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Next Warrior Flyby
November 17th, 2017 at 1:34PM


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December 8th, 2017





           


 
            
 
 
  
 

Continuing a legacy

An Ellsworth B-1 with a new piece of nose art with historic ties takes off down a runway at Ellsworth Air Force Base, S.D., April 14, 2017. The Ruptured Duck nose art is the same design from a B-25 Mitchell bomber that was flown during the Doolittle Raid in 1942. (U.S. Air Force photo by Senior Airman James L. Miller)

An Ellsworth B-1 with a new piece of nose art with historic ties takes off down a runway at Ellsworth Air Force Base, S.D., April 14, 2017. The Ruptured Duck nose art is the same design from a B-25 Mitchell bomber that was flown during the Doolittle Raid in 1942. (U.S. Air Force photo by Senior Airman James L. Miller)

Two Ellsworth B-1s leave for Wright-Patterson Air Force Base, Ohio from Ellsworth Air Force Base, S.D., April 14, 2017.  The B-1s and their crews are on their way to participate in the 75th Anniversary of the Doolittle Tokyo Raid commemoration events. (U.S. Air Force photo by Senior Airman James L. Miller)

Two Ellsworth B-1s leave for Wright-Patterson Air Force Base, Ohio from Ellsworth Air Force Base, S.D., April 14, 2017. The B-1s and their crews are on their way to participate in the 75th Anniversary of the Doolittle Tokyo Raid commemoration events. (U.S. Air Force photo by Senior Airman James L. Miller)

Ellsworth Air Force Base S.D. --

Multiple B-1 bombers from Ellsworth will travel to Dayton, Ohio, for the commemoration of the 75th Anniversary of the Doolittle Tokyo Raid which will include a high-speed flyover and the unveiling of the “Ruptured Duck” nose art.

The average Airman may not know too much about the names of the local bomb squadrons, but it should be understood that Ellsworth’s very own 34th and 37th Bomb Squadrons were the same squadrons selected in 1942 from the 17th Bomber Group by Lt. Col. James Doolittle to attempt a dangerous mission now known as the Doolittle Raid.

The Raid was a daring plan to attack the Japanese homefront with hopes of raising the morale of allied troops who suffered multiple defeats at the hands of the seemingly invincible Japanese forces.

Although faced with adversity and unpredictable circumstances, such as launching from approximately 150 miles farther than they anticipated, they completed the mission and forever enshrined their names in history.

Several members of the 34th and 37th BS will continue to uphold and honor the legacy created those 75 years ago at various anniversary events.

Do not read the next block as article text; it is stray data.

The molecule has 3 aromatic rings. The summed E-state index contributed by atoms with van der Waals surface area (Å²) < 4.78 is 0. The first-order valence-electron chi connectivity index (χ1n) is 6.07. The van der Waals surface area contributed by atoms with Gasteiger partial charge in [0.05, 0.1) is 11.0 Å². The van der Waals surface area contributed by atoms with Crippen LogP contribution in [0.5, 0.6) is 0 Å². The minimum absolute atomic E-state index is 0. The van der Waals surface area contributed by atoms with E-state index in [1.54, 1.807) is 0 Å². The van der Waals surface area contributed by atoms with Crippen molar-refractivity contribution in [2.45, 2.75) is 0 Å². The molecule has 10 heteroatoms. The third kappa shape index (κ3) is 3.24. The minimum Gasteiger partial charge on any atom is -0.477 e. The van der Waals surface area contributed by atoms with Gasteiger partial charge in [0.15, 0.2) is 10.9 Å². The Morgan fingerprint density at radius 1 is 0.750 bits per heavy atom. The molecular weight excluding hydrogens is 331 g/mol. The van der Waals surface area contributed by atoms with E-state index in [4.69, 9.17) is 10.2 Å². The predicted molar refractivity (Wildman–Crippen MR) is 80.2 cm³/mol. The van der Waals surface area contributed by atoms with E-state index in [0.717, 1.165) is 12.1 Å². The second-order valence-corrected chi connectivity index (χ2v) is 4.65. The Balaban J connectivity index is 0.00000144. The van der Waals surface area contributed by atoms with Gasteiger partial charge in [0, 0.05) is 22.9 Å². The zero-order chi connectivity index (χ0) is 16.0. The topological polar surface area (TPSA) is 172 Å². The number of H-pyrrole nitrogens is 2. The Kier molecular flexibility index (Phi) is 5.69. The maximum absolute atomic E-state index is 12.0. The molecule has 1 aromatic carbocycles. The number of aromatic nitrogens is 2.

“Every day is a day to remember our heritage,” said Capt. Devin Ivy, an instructor pilot assigned to the 34th BS. “We set aside time during briefs to have short history lessons about the squadron, which helps put into perspective the impact the 34th has had in history.”

The squadron hasn’t just kept its name from the past, but also its innovative tendencies to get the mission done, Ivy said.

“Innovative, that is the word I would use to describe our history as a bomb squadron,” said Capt. Scott Cermenaro, a weapons system officer instructor assigned to the 34th BS. “Just like the B-25s taking off from aircraft carriers, which was unheard of at the time, the B-1 is constantly being upgraded and enhanced from what was originally just supposed to be a low-level bomber, to now one of the most important aircraft we have at our disposal.”

Not just anyone was selected to participate in the flights. Those selected were the best of the best, honoring the legacy of the selfless and heroic actions of the 80 members involved in the Doolittle Raid.

“Awards and certificates are cool and everything, but this is an opportunity that will stick with me the rest of my life,” said Capt. Michael Riddick, an instructor pilot assigned to the 34th BS. “Being able to honor the sacrifices of the lost Raiders and help remind people of their story is a humbling experience.”

Three quarters of a century have passed since the Raid, and only one living member remains, which gives each and every celebration even more meaning to the service members involved.

“I met [Richard] Cole three years ago at an air show in Florida,” said Capt. Bret Cunningham, an instructor pilot assigned to the 34th BS. “It was such a humbling experience meeting a living piece of history. It really helps put the importance of what we do into perspective.”

The Raider’s legacy also reminds Ellsworth Airmen that freedom requires sacrifice. They launched knowing that safe landings were out of the question, but they went anyway without hesitation. This is a lesson that can be passed down to future generations about what it takes to be a hero, Cermenaro said.

The 75th Anniversary of the Doolittle Tokyo Raid will be commemorated with various events on April 17 and April 18. For more information, go to www.nationalmuseum.af.mil, www.wpafb.af.mil, www.facebook.com/WPAFB, or www.facebook.com/AFMuseum